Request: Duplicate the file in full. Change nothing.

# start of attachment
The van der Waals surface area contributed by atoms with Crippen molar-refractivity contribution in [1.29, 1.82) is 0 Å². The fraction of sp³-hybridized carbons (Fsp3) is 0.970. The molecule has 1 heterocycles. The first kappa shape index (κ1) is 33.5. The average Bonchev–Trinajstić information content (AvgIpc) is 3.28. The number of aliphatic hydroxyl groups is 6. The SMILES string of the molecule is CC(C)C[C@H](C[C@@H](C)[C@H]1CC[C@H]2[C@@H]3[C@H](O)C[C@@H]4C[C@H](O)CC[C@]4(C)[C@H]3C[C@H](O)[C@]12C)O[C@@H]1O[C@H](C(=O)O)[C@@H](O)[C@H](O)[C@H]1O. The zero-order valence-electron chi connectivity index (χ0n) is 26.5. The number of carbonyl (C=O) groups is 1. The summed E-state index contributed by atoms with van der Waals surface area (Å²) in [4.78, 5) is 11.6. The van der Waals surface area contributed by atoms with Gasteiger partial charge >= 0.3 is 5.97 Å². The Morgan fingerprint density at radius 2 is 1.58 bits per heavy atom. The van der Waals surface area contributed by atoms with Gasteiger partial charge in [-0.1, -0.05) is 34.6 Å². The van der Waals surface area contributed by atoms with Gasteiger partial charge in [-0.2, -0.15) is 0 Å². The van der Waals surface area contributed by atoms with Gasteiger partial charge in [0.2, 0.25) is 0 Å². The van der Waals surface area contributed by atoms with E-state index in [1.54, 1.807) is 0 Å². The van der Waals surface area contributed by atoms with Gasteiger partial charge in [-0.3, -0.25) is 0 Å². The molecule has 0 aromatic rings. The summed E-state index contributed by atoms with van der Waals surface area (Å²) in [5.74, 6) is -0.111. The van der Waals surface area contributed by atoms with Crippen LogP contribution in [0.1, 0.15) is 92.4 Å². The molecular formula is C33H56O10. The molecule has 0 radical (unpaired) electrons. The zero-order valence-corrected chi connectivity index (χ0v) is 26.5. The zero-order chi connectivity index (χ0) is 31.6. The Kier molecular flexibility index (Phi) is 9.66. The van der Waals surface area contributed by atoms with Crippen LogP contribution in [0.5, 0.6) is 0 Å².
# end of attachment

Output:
The van der Waals surface area contributed by atoms with Crippen molar-refractivity contribution in [1.29, 1.82) is 0 Å². The fraction of sp³-hybridized carbons (Fsp3) is 0.970. The molecule has 1 heterocycles. The first kappa shape index (κ1) is 33.5. The average Bonchev–Trinajstić information content (AvgIpc) is 3.28. The number of aliphatic hydroxyl groups is 6. The SMILES string of the molecule is CC(C)C[C@H](C[C@@H](C)[C@H]1CC[C@H]2[C@@H]3[C@H](O)C[C@@H]4C[C@H](O)CC[C@]4(C)[C@H]3C[C@H](O)[C@]12C)O[C@@H]1O[C@H](C(=O)O)[C@@H](O)[C@H](O)[C@H]1O. The zero-order valence-electron chi connectivity index (χ0n) is 26.5. The number of carbonyl (C=O) groups is 1. The summed E-state index contributed by atoms with van der Waals surface area (Å²) in [4.78, 5) is 11.6. The van der Waals surface area contributed by atoms with Gasteiger partial charge >= 0.3 is 5.97 Å². The Morgan fingerprint density at radius 2 is 1.58 bits per heavy atom. The van der Waals surface area contributed by atoms with Gasteiger partial charge in [-0.1, -0.05) is 34.6 Å². The van der Waals surface area contributed by atoms with Gasteiger partial charge in [-0.2, -0.15) is 0 Å². The van der Waals surface area contributed by atoms with Gasteiger partial charge in [0.2, 0.25) is 0 Å². The van der Waals surface area contributed by atoms with E-state index in [1.54, 1.807) is 0 Å². The van der Waals surface area contributed by atoms with Gasteiger partial charge in [-0.3, -0.25) is 0 Å². The molecule has 0 aromatic rings. The summed E-state index contributed by atoms with van der Waals surface area (Å²) in [5.74, 6) is -0.111. The van der Waals surface area contributed by atoms with Crippen LogP contribution in [0.1, 0.15) is 92.4 Å². The molecular formula is C33H56O10. The molecule has 0 radical (unpaired) electrons. The zero-order valence-corrected chi connectivity index (χ0v) is 26.5. The zero-order chi connectivity index (χ0) is 31.6. The Kier molecular flexibility index (Phi) is 9.66. The van der Waals surface area contributed by atoms with Crippen LogP contribution in [0.5, 0.6) is 0 Å².